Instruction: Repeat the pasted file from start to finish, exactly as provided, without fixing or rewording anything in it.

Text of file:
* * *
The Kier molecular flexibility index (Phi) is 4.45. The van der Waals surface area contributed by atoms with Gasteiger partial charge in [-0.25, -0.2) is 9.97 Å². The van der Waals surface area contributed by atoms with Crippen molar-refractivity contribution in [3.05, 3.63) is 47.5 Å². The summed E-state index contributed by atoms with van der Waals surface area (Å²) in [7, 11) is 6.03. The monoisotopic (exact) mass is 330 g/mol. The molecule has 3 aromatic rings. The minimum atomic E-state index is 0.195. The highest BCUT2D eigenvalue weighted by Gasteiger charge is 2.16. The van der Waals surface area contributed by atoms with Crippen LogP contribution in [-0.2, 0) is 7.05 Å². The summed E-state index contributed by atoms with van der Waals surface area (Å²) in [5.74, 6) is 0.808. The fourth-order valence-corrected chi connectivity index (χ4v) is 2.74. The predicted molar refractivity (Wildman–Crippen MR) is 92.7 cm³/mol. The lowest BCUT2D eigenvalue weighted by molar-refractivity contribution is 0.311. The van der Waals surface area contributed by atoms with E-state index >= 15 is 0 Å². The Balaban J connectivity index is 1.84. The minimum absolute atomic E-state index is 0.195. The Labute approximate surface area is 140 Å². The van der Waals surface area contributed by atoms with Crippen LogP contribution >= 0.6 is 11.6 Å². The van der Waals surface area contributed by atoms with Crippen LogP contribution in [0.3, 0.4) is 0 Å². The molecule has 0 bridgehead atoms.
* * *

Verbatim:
The Kier molecular flexibility index (Phi) is 4.45. The van der Waals surface area contributed by atoms with Gasteiger partial charge in [-0.25, -0.2) is 9.97 Å². The van der Waals surface area contributed by atoms with Crippen molar-refractivity contribution in [3.05, 3.63) is 47.5 Å². The summed E-state index contributed by atoms with van der Waals surface area (Å²) in [7, 11) is 6.03. The monoisotopic (exact) mass is 330 g/mol. The molecule has 3 aromatic rings. The minimum atomic E-state index is 0.195. The highest BCUT2D eigenvalue weighted by Gasteiger charge is 2.16. The van der Waals surface area contributed by atoms with Crippen LogP contribution in [-0.2, 0) is 7.05 Å². The summed E-state index contributed by atoms with van der Waals surface area (Å²) in [5.74, 6) is 0.808. The fourth-order valence-corrected chi connectivity index (χ4v) is 2.74. The predicted molar refractivity (Wildman–Crippen MR) is 92.7 cm³/mol. The lowest BCUT2D eigenvalue weighted by molar-refractivity contribution is 0.311. The van der Waals surface area contributed by atoms with E-state index >= 15 is 0 Å². The Balaban J connectivity index is 1.84. The minimum absolute atomic E-state index is 0.195. The Labute approximate surface area is 140 Å². The van der Waals surface area contributed by atoms with Crippen LogP contribution >= 0.6 is 11.6 Å². The van der Waals surface area contributed by atoms with Crippen LogP contribution in [0.3, 0.4) is 0 Å². The molecule has 0 bridgehead atoms.